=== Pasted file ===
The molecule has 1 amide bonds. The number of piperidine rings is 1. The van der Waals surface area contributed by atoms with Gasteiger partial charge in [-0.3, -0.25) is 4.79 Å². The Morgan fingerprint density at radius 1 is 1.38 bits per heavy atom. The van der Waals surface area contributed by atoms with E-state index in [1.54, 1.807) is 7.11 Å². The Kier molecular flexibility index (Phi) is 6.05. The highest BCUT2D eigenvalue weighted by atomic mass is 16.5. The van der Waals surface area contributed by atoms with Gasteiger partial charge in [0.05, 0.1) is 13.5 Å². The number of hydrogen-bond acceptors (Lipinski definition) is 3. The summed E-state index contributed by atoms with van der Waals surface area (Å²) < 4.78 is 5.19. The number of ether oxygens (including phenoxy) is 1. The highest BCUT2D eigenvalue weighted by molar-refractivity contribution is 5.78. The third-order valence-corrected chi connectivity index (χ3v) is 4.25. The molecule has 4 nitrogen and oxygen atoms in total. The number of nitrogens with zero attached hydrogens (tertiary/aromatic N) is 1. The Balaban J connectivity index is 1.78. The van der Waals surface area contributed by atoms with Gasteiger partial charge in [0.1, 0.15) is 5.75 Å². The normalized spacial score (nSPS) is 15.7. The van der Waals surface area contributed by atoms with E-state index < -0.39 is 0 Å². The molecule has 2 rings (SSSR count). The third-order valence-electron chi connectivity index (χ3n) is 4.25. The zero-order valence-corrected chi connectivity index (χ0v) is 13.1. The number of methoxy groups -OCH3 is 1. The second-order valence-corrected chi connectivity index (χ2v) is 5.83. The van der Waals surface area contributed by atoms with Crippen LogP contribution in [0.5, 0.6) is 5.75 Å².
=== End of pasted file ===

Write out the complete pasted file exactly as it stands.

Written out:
The molecule has 1 amide bonds. The number of piperidine rings is 1. The van der Waals surface area contributed by atoms with Gasteiger partial charge in [-0.3, -0.25) is 4.79 Å². The Morgan fingerprint density at radius 1 is 1.38 bits per heavy atom. The van der Waals surface area contributed by atoms with E-state index in [1.54, 1.807) is 7.11 Å². The Kier molecular flexibility index (Phi) is 6.05. The highest BCUT2D eigenvalue weighted by atomic mass is 16.5. The van der Waals surface area contributed by atoms with Gasteiger partial charge in [0.05, 0.1) is 13.5 Å². The number of hydrogen-bond acceptors (Lipinski definition) is 3. The summed E-state index contributed by atoms with van der Waals surface area (Å²) < 4.78 is 5.19. The number of ether oxygens (including phenoxy) is 1. The highest BCUT2D eigenvalue weighted by molar-refractivity contribution is 5.78. The third-order valence-corrected chi connectivity index (χ3v) is 4.25. The molecule has 4 nitrogen and oxygen atoms in total. The number of nitrogens with zero attached hydrogens (tertiary/aromatic N) is 1. The Balaban J connectivity index is 1.78. The van der Waals surface area contributed by atoms with Gasteiger partial charge in [0.1, 0.15) is 5.75 Å². The normalized spacial score (nSPS) is 15.7. The van der Waals surface area contributed by atoms with E-state index < -0.39 is 0 Å². The molecule has 2 rings (SSSR count). The third-order valence-electron chi connectivity index (χ3n) is 4.25. The zero-order valence-corrected chi connectivity index (χ0v) is 13.1. The number of methoxy groups -OCH3 is 1. The second-order valence-corrected chi connectivity index (χ2v) is 5.83. The van der Waals surface area contributed by atoms with Crippen LogP contribution in [0.5, 0.6) is 5.75 Å².